The Trust has also recently taken an important step in providing advice to community groups faced with the impacts of HS2 on local woodland with the publication of High Speed Rail: woods, trees and wildlife – A toolkit for communities.

Woodland_Trust_toolkitThe Trust explains the purpose of this document as follows:

“This toolkit shows you how to build woods and trees effectively into your plans and campaigns. It explains the impact of developments like High Speed 2 on wildlife. It also explains why we need woods and trees in our landscape, and gives some suggestions for including these in mitigation proposals in a way that maximises benefits to your community.”

All of the statements made by the Trust that I have reproduced in this blog may be found in the toolkit.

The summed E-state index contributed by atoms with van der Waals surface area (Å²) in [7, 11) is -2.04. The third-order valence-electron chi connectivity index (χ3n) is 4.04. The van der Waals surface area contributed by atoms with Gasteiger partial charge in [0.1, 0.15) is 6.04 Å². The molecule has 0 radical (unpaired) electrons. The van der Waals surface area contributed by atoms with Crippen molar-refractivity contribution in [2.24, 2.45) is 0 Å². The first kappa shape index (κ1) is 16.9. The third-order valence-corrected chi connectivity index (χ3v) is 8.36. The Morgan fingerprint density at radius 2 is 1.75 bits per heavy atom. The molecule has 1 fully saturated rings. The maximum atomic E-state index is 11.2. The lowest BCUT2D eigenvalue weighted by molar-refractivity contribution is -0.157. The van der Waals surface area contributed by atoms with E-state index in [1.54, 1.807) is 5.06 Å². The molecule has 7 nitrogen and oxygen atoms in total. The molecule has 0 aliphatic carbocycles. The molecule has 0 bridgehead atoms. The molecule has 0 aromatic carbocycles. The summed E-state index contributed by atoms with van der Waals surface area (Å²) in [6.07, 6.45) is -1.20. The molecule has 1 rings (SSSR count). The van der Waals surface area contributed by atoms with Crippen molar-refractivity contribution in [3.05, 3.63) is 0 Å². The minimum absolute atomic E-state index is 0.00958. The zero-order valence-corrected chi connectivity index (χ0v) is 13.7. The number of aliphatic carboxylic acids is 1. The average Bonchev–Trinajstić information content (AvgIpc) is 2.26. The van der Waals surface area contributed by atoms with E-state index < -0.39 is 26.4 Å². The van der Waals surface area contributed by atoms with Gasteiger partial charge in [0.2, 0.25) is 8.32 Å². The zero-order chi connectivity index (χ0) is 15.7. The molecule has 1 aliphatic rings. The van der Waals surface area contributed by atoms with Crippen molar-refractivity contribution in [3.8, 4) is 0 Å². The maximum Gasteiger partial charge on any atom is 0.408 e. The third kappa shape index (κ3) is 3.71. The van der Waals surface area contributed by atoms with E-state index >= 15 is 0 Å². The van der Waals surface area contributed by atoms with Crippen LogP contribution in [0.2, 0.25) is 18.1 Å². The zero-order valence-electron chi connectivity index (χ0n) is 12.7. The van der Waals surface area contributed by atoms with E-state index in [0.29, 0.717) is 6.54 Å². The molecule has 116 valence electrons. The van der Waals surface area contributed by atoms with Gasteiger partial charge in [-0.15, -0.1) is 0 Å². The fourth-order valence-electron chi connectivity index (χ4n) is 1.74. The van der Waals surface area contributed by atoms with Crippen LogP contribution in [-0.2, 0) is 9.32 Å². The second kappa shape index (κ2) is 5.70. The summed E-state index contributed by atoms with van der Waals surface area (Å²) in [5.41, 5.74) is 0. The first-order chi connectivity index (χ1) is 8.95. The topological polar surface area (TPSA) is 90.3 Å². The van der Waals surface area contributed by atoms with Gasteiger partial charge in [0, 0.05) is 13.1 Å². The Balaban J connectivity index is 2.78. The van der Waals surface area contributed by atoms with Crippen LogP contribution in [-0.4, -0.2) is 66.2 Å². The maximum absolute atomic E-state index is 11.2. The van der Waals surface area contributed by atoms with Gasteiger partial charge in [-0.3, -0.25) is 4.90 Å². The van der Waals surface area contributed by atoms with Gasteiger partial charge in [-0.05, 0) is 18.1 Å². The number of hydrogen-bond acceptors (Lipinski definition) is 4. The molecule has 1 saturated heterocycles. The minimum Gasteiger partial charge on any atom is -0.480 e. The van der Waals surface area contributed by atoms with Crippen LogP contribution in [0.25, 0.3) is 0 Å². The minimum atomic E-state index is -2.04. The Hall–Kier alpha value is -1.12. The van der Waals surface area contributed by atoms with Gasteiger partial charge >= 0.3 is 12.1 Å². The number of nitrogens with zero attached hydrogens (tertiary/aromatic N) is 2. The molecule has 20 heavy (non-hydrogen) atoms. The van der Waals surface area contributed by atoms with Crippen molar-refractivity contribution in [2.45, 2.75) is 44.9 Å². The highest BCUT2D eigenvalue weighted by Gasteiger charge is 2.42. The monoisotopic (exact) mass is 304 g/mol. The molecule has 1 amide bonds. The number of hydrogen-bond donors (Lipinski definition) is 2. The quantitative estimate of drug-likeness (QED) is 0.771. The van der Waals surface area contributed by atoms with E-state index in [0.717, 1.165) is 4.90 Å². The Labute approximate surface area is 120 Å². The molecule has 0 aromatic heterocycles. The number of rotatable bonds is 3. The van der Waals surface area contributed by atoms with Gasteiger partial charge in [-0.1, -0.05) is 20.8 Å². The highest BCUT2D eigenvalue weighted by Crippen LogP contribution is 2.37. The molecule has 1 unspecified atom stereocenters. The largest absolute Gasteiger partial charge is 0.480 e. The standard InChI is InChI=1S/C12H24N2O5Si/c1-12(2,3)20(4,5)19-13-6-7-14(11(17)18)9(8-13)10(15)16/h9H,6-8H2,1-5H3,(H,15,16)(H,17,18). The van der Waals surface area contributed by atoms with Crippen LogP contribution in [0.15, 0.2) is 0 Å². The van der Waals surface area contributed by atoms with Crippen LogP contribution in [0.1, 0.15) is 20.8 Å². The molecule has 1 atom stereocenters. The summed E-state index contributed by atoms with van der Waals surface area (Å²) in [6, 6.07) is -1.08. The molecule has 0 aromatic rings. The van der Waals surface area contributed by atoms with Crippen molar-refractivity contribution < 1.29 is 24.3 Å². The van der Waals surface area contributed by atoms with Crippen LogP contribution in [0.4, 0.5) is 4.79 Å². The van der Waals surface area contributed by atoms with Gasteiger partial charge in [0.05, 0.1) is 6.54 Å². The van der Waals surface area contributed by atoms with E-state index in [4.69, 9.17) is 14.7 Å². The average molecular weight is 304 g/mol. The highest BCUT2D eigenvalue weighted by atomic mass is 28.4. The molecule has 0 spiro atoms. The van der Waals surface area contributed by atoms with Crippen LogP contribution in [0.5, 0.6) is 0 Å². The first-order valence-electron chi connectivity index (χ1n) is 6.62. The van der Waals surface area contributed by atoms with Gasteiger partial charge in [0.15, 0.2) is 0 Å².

You can obtain your own copy of the toolkit by completing the on-line request form; it will be posted to you free of charge.

It is intended that the contents of the toolkit will be supplemented by a range of additional factsheets that “will be produced as things evolve”. These fit conveniently into a pocket provided at the rear of the toolkit. At the time of posting this blog the following factsheets have been published:

HS2 Environmental Impact Assessment Factsheet (here)

Bigger, better, more joined up- What is the Lawton Review? (here)

Buffers, part 1 (here)

Buffers, part 2 (here)

Compensation and Mitigation for Biodiversity Loss (here)

Noise and Vibration: impact of trees and woodland (here)

What is Translocation? (here)